I'm the same way.  I refuse to pay $$$$ for clothes.  I am a regular at thrift and consignment shops and have shopped on e-bay because I can get great stuff for a fraction of the cost and the thrill of the hunt is fun for me too.  I am also too cheap to pay full price for clothes for my daughters who are young and will grow out of them in a few months (although I do splurge on shoes because they can be hard to fit).  Soon after DD1 was born, I realized yard sales were a great place for kids toys and will buy nearly all of them there.

I don't mind paying full price/bigger bucks for union-made or locally-made/fair trade clothing.  I won't pay big bucks for something I know was made in the same factory or sweatshop as the cheaper labels.  Besides, I can get a lot of stuff wholesale through work :)

snowflake

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Re: Cheapskate stories
« Reply #887 on: August 04, 2013, 06:49:46 PM »
There was once upon a time that I made a little more than $2000/mo in an expensive city.  I didn't require assistance but it ws tight.  My dad always used to rag on me.  "What can you possibly spend thosands of dollars a month on?"  You should save half of it.  My take home pay was 1600, my rent was 600.  (OK this was 15 years ago.)  He responded by telling me I only needed a couple hundred for food, utilities, and stuff like that.  Ironically, he was running up lots of cc debt at the time when he and my mom had over 6 figures in income.  I pointed this out and he told me that I didn't have a mortgage.  His mortgage was 5% of their income.

Yep, the "one way" cheapskatism.

Elfmama

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Re: Cheapskate stories
« Reply #888 on: August 04, 2013, 08:04:50 PM »
The stories about people being cheap because they think the prices are too high reminds me of me. I wear lots of T-shirts because they're cheap, cheaper than nice shirts. I have money in the monthly budget that's supposed to go toward my clothes but I never spend it. When I do go clothes shopping I usually come home with nothing. $10 for a plain T-shirt? $40 for jeans? No thanks. I saw a pair of shorts online for $50 the other day, and I can't even fathom shopping at a place like Anthropologie, where a shirt can be close to $100.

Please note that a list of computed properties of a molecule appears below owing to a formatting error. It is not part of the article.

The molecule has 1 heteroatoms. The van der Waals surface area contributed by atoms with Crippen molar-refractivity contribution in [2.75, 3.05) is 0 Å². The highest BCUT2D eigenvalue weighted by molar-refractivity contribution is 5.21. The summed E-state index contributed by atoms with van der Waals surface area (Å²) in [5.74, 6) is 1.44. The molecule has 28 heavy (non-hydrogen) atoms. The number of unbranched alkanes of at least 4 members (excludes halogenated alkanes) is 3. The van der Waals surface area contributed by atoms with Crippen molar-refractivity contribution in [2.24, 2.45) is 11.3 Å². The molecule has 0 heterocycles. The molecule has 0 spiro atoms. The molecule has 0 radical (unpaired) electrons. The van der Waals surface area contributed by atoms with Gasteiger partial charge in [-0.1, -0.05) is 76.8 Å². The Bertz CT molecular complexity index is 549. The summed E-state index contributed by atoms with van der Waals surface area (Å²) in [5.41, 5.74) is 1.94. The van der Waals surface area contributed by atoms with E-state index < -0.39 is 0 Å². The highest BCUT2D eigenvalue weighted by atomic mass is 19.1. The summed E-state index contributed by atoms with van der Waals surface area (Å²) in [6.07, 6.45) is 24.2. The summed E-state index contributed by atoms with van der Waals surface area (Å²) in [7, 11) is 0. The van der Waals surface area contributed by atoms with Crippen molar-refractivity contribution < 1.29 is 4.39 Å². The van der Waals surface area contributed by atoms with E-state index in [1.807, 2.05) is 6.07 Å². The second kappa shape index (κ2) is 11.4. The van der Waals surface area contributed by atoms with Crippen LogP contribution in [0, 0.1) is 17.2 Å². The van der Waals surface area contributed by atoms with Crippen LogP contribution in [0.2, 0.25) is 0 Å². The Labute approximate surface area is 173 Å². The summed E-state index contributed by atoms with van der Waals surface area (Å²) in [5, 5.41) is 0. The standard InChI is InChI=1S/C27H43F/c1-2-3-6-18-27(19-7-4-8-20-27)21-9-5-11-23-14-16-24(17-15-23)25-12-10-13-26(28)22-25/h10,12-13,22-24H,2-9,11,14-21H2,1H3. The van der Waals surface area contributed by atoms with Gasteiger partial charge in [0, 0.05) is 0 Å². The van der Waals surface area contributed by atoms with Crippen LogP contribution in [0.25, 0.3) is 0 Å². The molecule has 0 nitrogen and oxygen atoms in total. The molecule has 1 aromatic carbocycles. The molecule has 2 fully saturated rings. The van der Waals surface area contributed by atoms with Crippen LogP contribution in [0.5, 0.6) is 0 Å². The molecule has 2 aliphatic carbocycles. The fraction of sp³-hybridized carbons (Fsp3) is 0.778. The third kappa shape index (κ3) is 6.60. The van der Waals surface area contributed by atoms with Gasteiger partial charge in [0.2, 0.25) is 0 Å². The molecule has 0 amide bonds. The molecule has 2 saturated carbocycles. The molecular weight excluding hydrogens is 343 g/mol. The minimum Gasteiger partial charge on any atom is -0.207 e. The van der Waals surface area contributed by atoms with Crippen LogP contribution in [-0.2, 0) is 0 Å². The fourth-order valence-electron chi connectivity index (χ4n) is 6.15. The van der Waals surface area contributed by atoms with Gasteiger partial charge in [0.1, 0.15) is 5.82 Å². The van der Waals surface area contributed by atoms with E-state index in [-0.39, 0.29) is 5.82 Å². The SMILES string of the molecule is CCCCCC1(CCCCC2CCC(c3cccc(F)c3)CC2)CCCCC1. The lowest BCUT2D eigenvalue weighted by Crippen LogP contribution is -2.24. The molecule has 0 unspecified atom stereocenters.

I don't consider this to be cheap, but frugal. You aren't inconveniencing anyone or making anyone go without, or impacting anyone else because certain items cost more than you choose to pay for them. And unless you constantly badmouth people who are willing to pay that much for things, then you're fine.

Iím cheap about certain things as well; while I work in a store where a t-shirt can be $30 or more, pants over $100, and so on.  I get a nice discount, even on the sale stuff. And when I didnít work there, I waited for sales as well. Certain things, yes, I will pay more for since Iím a firm believer in ďyou get what you pay forĒ regarding some things.  But others, nope, I go as cheap as I can.

My friend's DH however, I posted about him upthread. he wont get a haircut unless he has a coupon, and its only $10 to begin with. She also told me he wears his undies until they are literally falling apart, in spite of the fact he buys the cheapest he can.

I'm the same way.  I refuse to pay $$$$ for clothes.  I am a regular at thrift and consignment shops and have shopped on e-bay because I can get great stuff for a fraction of the cost and the thrill of the hunt is fun for me too.  I am also too cheap to pay full price for clothes for my daughters who are young and will grow out of them in a few months (although I do splurge on shoes because they can be hard to fit).  Soon after DD1 was born, I realized yard sales were a great place for kids toys and will buy nearly all of them there.

I don't mind paying full price/bigger bucks for union-made or locally-made/fair trade clothing.  I won't pay big bucks for something I know was made in the same factory or sweatshop as the cheaper labels.  Besides, I can get a lot of stuff wholesale through work :)
When DD1 went into high school, she wanted the same kind of designer jeans that some of the other kids had.  Jeans that cost $60, when my budget for new school clothes for two kids was $150.   She nagged and whined and was just generally so obnoxious that I finally snapped.  I went to the credit union and pulled out $150 in cash, handed her $75, and told her that this was all we could afford.  She could spend it however she wished.  Get the jeans, and no other new clothes, if that was what she wanted.